Department of Labor Publishes Maine Workforce Outlook to 2024 Bookmark and Share

September 12, 2016

FOR IMMEDIATE RELEASE: September 12, 2016 Media Contact: Julie Rabinowitz, Department of Labor, 207-621-5009

AUGUSTA— The Center for Workforce Research and Information (CWRI), part of the Maine Department of Labor, has published its 10-year forecast for the workforce for the period through 2024. The forecast examines total workforce change based on population and labor force participation expectations and examines job growth or decline among more than 80 industries and nearly 650 occupations.

“This forecast highlights the need for Maine to continue economic reforms that will help us address our workforce challenges,” said Governor Paul R. LePage. “Our state must be able to compete with other states and countries for the people, investments, jobs and industries that will increase the prosperity of our people.”

The outlook is designed to provide information for three core purposes: to help employers address and plan for future workforce needs, to aid individuals in making informed career choices and to guide educational institutions in developing curriculum that aligns with the needs of both students and employers.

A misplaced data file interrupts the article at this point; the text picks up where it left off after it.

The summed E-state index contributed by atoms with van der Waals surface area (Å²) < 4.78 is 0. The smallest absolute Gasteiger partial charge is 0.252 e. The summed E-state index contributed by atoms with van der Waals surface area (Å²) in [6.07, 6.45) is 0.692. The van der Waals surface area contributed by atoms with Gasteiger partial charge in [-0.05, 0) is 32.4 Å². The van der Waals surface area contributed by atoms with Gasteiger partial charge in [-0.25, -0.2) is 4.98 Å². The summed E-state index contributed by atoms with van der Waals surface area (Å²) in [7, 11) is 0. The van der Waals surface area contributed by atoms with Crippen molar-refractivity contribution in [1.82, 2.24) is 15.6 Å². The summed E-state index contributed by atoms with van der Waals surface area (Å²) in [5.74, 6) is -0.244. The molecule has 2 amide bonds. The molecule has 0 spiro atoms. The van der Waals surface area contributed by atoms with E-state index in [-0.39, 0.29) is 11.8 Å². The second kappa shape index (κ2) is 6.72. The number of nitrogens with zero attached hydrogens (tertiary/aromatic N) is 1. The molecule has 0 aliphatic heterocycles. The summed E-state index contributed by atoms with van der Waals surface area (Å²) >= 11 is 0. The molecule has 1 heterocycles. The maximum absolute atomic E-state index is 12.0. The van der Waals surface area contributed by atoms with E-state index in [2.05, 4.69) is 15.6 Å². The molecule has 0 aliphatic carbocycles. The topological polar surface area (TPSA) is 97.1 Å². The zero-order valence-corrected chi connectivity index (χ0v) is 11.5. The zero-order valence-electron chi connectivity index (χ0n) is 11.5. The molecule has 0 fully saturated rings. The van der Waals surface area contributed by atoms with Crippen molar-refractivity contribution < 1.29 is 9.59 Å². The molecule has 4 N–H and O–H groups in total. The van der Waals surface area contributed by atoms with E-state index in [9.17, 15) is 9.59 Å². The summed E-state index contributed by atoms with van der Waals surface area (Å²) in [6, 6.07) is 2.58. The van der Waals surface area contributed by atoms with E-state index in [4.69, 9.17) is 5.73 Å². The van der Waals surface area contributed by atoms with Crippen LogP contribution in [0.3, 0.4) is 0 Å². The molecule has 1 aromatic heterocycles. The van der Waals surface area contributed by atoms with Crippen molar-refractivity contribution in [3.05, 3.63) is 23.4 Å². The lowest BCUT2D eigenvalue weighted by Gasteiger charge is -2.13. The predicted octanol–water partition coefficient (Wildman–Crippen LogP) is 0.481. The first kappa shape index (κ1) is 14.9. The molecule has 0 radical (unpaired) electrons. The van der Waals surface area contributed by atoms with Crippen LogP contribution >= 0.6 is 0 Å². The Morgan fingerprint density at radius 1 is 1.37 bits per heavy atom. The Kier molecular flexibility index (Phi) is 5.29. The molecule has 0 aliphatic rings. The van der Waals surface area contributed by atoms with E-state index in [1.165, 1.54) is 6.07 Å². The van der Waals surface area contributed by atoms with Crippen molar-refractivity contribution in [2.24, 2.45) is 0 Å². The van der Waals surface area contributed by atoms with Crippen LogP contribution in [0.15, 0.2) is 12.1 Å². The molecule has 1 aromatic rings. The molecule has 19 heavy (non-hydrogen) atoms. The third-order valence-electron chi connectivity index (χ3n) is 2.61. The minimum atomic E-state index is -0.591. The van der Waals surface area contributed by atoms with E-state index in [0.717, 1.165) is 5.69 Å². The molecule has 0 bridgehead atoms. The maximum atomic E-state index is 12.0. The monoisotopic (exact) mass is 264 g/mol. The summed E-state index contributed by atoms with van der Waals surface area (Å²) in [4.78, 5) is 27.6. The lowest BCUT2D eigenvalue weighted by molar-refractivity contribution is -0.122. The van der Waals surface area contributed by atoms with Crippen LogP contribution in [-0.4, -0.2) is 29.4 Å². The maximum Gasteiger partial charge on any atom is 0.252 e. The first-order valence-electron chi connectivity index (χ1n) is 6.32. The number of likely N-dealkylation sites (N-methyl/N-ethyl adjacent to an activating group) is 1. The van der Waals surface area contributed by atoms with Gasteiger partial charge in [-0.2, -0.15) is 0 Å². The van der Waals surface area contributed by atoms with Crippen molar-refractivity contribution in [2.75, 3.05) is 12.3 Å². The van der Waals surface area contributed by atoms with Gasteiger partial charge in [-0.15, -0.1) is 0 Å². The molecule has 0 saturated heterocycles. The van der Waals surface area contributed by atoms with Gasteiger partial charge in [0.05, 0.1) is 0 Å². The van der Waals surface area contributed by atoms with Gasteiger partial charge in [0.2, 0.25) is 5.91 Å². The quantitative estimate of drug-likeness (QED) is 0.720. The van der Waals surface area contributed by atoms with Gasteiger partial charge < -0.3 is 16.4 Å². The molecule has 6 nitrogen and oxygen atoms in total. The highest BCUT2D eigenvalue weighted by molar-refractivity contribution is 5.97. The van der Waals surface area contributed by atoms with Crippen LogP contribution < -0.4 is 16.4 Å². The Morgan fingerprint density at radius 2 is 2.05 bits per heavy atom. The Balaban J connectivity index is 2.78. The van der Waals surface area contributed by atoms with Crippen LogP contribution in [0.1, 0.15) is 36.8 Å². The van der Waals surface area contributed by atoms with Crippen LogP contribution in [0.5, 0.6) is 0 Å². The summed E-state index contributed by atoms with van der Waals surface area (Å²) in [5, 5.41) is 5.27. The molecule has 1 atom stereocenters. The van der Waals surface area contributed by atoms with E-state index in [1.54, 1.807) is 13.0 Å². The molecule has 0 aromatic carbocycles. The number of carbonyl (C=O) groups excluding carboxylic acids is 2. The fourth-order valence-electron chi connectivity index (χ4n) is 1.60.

The projections are broadly highlighted in a presentation at . A blog titled The Outlook for Workforce Growth to 2024 (at ) discusses how demographic trends in the population have been slowing growth over the last three decades and how workforce growth is expected to be further constrained as more baby boomers age to retirement and smaller numbers of young people come of age to enter the labor force in the decade through 2024. Additional blogs on occupational job change and on the outlook for STEM jobs will be published later this fall.

Commissioner of Labor Jeanne Paquette stated, “This workforce outlook underscores the importance of connecting people who are out of work or underemployed, including people on welfare and people with disabilities, with the job skills necessary for in-demand occupations. We also need to seek new opportunities to attract workers and their families to Maine through efforts like the Hire-A-Vet campaign, Live+Work in Maine, and other collaborations. Furthermore, we must use apprenticeship and other training programs to increase the skills of our workers to attract new businesses, workers and opportunities for economic growth.”

Detail on the outlook for workforce change in total and by age group is at . Detail on the outlook for job change for industries and occupations is at .

CWRI develops and disseminates state and area labor market information on employment, unemployment, wages and other measures to assist in making decisions that promote economic opportunity and efficient use of the state’s labor resources.